Signs That The Education Field Was The Wrong Career (for me)
It has been said that for every five teachers that enter the education field, three leave within the first five years for reasons ranging from being unable to control a classroom to that old standby: The salary being too low.
As someone who left this particular profession nearly three years ago, even though I was in that field for more than 15 years I can certainly relate.
The two main reasons why I no longer work with young people are:
1. The fact that I was ultimately ineffective with those kids who had learning and/or behavior problems, and also...
2. Because I have Asperger's disorder, a high functioning form of autism that renders me as unable to interact with co-workers and supervisors in an appropriate manner, at least not consistently.
The longest that I worked in any one education job was three years as an elementary P.E. teacher in a local school. I was either fired or forced to resign from 11 of the no less than 12 schools that I was employed at over a 17-year span, due to not being able to fit in because of my Asperger's.
Looking back, I realized that there were signs from my own days as a student that should have told me that working with children was going to be a square peg in the round hole type of thing for me.
For instance, a basic commandment of working in education is to believe that all students can learn and be successful, regardless of natural ability or background. I didn't think like that as a kid, and unfortunately felt more or less the same way as an adult, to be perfectly honest.
I specifically remember as a child thinking that those fellow classmates who struggled with the reading, writing, spelling and math and got bad grades were lazy and dumb. I didn't know anything about learning differences or disabilities or cultural backgrounds playing a factor to whatever lack of success they had. School was easy for me and since my grades were always near the top of the class, in my young mind the kids who didn't get it were - pardon the expression - "retards", the term that we used at that time.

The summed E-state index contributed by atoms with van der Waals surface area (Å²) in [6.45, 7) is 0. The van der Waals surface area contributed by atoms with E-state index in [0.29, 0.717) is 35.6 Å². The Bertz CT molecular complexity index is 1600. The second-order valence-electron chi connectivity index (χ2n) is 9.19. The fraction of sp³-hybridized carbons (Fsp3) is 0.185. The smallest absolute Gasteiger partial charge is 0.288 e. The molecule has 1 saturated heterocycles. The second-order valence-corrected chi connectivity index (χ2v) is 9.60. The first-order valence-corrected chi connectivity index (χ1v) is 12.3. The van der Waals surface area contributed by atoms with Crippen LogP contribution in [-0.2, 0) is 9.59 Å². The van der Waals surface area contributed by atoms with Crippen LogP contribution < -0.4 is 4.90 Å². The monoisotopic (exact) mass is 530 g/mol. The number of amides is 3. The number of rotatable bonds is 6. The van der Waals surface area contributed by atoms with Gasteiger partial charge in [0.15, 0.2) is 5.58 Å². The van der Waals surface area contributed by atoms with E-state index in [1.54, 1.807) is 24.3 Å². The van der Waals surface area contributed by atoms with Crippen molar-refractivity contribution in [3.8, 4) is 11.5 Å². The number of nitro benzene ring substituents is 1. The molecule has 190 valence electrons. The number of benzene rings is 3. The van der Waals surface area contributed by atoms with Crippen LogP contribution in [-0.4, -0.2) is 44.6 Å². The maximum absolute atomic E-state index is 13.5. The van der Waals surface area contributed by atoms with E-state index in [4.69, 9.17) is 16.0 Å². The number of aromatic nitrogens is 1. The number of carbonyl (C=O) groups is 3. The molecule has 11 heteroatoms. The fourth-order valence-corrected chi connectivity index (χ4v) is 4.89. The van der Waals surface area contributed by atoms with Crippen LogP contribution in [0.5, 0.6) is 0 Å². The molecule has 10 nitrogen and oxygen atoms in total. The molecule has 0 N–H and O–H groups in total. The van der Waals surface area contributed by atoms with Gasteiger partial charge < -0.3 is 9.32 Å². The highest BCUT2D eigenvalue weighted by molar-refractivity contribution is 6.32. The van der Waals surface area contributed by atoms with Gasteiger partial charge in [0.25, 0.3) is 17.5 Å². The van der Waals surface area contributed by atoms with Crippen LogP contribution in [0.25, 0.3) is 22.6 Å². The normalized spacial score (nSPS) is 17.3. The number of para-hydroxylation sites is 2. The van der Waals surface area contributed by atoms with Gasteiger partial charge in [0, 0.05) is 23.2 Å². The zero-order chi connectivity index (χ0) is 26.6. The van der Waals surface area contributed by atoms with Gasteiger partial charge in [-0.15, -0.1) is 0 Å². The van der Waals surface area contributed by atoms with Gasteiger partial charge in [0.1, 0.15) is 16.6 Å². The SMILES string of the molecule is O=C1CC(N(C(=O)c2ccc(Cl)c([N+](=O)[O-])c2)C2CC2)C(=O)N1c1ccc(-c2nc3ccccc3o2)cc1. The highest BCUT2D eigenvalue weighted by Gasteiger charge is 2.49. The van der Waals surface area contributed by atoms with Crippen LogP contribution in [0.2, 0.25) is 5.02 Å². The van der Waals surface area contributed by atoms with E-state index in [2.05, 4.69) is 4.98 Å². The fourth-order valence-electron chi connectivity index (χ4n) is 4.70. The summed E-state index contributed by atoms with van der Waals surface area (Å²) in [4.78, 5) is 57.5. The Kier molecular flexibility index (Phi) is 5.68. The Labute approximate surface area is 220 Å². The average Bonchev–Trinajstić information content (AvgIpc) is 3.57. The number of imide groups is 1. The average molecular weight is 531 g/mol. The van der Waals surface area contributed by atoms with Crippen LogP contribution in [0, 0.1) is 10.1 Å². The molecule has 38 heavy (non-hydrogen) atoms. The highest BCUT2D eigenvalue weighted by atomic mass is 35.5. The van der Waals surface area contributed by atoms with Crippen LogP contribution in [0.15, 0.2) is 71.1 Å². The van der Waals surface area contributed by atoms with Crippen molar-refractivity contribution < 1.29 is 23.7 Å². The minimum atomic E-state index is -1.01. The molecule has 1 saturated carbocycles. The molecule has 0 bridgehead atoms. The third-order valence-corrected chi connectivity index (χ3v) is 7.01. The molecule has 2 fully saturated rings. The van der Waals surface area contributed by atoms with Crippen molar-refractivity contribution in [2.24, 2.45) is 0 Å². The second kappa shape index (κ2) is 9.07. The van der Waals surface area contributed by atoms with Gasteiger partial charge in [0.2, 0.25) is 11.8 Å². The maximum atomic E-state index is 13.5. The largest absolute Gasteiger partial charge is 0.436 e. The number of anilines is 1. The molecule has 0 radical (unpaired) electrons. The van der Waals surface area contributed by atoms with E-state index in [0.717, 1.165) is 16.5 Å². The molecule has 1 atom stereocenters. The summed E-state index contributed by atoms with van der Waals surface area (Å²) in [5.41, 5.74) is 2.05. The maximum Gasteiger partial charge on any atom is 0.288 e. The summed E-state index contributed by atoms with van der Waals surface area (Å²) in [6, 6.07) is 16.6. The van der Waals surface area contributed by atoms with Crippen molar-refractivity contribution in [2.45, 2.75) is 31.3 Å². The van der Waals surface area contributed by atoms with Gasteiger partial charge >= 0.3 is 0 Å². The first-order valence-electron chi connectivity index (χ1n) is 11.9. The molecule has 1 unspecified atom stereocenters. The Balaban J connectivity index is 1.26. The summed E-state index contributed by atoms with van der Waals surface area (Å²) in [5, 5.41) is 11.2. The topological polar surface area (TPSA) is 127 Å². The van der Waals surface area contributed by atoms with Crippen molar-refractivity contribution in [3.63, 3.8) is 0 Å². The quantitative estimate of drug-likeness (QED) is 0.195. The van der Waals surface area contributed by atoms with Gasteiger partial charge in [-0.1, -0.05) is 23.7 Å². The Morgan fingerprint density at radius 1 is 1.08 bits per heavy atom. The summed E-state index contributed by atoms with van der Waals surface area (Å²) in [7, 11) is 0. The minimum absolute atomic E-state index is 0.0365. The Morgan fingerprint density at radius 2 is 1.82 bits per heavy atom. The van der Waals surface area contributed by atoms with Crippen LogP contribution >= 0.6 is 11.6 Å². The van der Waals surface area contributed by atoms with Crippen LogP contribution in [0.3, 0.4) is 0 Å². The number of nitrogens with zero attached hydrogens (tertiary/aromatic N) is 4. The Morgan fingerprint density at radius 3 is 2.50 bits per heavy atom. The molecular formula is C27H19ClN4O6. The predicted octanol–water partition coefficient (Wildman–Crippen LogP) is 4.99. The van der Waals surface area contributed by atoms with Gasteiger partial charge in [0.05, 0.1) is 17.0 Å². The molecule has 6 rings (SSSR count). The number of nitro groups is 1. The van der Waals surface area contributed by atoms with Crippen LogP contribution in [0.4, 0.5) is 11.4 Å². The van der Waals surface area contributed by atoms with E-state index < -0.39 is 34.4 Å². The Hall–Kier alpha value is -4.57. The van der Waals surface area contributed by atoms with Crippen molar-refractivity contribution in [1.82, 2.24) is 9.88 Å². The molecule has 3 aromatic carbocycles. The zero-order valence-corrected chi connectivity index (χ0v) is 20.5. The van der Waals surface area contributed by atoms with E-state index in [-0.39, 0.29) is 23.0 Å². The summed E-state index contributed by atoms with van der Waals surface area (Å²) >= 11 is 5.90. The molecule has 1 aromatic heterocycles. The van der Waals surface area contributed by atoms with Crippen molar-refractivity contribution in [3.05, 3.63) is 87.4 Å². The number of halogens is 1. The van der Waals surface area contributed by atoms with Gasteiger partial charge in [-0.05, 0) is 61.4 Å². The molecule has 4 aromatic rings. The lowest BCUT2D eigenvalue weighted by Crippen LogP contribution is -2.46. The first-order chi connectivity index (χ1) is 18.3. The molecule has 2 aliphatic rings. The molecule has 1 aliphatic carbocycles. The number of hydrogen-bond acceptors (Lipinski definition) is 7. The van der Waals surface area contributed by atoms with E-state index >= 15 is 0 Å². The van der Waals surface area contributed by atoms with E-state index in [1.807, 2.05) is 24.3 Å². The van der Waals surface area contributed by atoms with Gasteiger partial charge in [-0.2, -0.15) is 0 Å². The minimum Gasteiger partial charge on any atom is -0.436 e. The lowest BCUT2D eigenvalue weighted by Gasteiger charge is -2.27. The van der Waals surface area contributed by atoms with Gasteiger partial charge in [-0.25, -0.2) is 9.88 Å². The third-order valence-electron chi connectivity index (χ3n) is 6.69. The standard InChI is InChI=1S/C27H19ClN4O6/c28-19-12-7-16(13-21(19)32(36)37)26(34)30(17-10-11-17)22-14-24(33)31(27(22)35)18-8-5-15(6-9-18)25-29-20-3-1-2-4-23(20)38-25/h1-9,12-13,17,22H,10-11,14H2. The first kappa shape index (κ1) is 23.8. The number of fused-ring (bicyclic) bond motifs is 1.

A perfect example of this was during the 4th grade. We would get ditto sheets as part of our lessons, and this girl who sat across from my desk would constantly plead to me, "How do you do this?" When I told her to read the directions, she would say, "I can't read."
I now recognize that she came from a poor Mexican immigrant family, where education is not necessarity the top priority. She may have had a learning disability on top of that, but at that time I thought she was just stupid.
I'm not proud of that, but it was what it was.
Fast forward thirty years: I'm working in a predominantly black, inner city area in an after school program, helping fourth and fifth graders with their homework and doing various other activities with them. One day this 4th grader, who had behavior issues in the form of talking back to me all the time and slacking off with her homework throughout the year, asked me what time it was.